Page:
The update also risks arousing the ire of Microsoft – and the European Commission – because it demotes Ciao, the shopping comparison site owned by Microsoft which was one of the complainants to the EC that Google was using its monopoly unfairly, and which has sparked an EC investigation. Ciao’s ranking has been cut by nearly 94%, meaning it will rarely figure in the first 10 results of a search.

In many of these cases it is hard for the casual observer to tell if it was the content or perhaps another criteria which caused the change.  In a few of the comments on blog reference was made to the fact that the originator of the content had been downgraded while the re-printing site had an increase in their rankings.

Before this goes too far afield lets’ return to the question posed above.   If you are seeking to simply get a number of back-links from your article and not necessarily looking for traffic to your site, you can certainly spin content and get lots of back-links.  The articles can be made to appear unique enough that webmasters will accept and host them.

The question is: Can all of these spun copies be compelling enough to make the reader instantly click on and visit the suggested resource box link.  I don’t know the answer to that as it is something I have tried only once and the finished product was much worse than the starting article.  The other aspect being time, it seems to take forever to make sentence and phrase revisions and it seemed just as easy to write another whole article on the subject.

There is a whole niche in the “IM” industry that makes a good income selling the spinning and linking software.  It has its fair share of followers who have been sold on the story of duplicate content.  They are also highly invested in seeking good rankings from the Google search engine… which can change at the drop of a hat as we have seen.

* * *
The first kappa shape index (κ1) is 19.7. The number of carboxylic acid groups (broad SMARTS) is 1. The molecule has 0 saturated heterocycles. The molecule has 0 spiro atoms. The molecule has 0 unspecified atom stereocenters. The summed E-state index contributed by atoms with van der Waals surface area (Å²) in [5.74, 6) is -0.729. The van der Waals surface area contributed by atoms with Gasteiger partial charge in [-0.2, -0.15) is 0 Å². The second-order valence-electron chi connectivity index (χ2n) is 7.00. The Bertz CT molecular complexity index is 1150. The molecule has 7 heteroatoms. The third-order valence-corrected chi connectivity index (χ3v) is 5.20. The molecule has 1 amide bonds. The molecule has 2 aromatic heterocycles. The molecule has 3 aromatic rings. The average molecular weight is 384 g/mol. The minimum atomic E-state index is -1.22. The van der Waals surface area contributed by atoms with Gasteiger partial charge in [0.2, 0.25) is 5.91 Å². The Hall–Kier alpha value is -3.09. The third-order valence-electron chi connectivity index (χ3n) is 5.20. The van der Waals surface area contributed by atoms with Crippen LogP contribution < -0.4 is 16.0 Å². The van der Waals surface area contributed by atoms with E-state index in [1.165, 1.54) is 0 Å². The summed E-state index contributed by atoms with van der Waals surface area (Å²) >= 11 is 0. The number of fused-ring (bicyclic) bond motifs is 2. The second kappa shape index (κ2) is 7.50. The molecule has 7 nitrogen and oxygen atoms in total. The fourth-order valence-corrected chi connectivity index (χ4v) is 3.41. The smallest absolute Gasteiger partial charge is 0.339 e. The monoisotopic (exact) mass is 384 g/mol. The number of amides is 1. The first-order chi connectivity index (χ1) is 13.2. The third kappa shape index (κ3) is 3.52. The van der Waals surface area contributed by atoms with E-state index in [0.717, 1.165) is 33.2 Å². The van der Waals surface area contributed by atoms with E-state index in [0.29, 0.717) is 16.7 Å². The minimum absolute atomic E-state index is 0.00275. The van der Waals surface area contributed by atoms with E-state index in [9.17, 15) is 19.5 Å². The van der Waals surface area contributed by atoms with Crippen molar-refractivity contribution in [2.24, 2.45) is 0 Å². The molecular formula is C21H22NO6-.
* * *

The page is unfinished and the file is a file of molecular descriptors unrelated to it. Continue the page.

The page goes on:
The article syndication orientation is a quite different.  ”Article Marketers” are counseled to write short 400 to 500 word articles.  ”The reader has too short of an attention span to sit for more than that.”   When writing for syndication the goal is 1000 plus word articles that have a give a full explanation of the subject.  In the goal of syndication article directory to which you submit the article is simply the repository.  The goal is to find webmasters who are looking for that kind of content to pass along to their readers.  Most of the time this happens in the form of an ezine style mailing list.

Syndicated article marketers do not care if their article gets high ranking on Google or any other search engine.  Their personal website traffic does not depend on the rankings, it depends on the quality of their writing.   With the research involved in producing an enticing syndicated article the number of articles written will be fewer but the results per article can be much more substantial.

So there you have it— two styles of doing business.  In the one case your time is spent spinning short versions of the same content and investing in services to distribute them.  In the other case you have the power to investigate your subject thoroughly, submit your work to a few directories and build relationships with webmasters who pick up your work.   Your product is higher quality and when it is put on a few 20,000 person mailing lists it has the power to send hundreds of visitors to your site in a very short period.  Best of all it is not dependent on search engine rankings.

Got a thought about this?  Let me know in the comments.

Thanks,

Michael Brown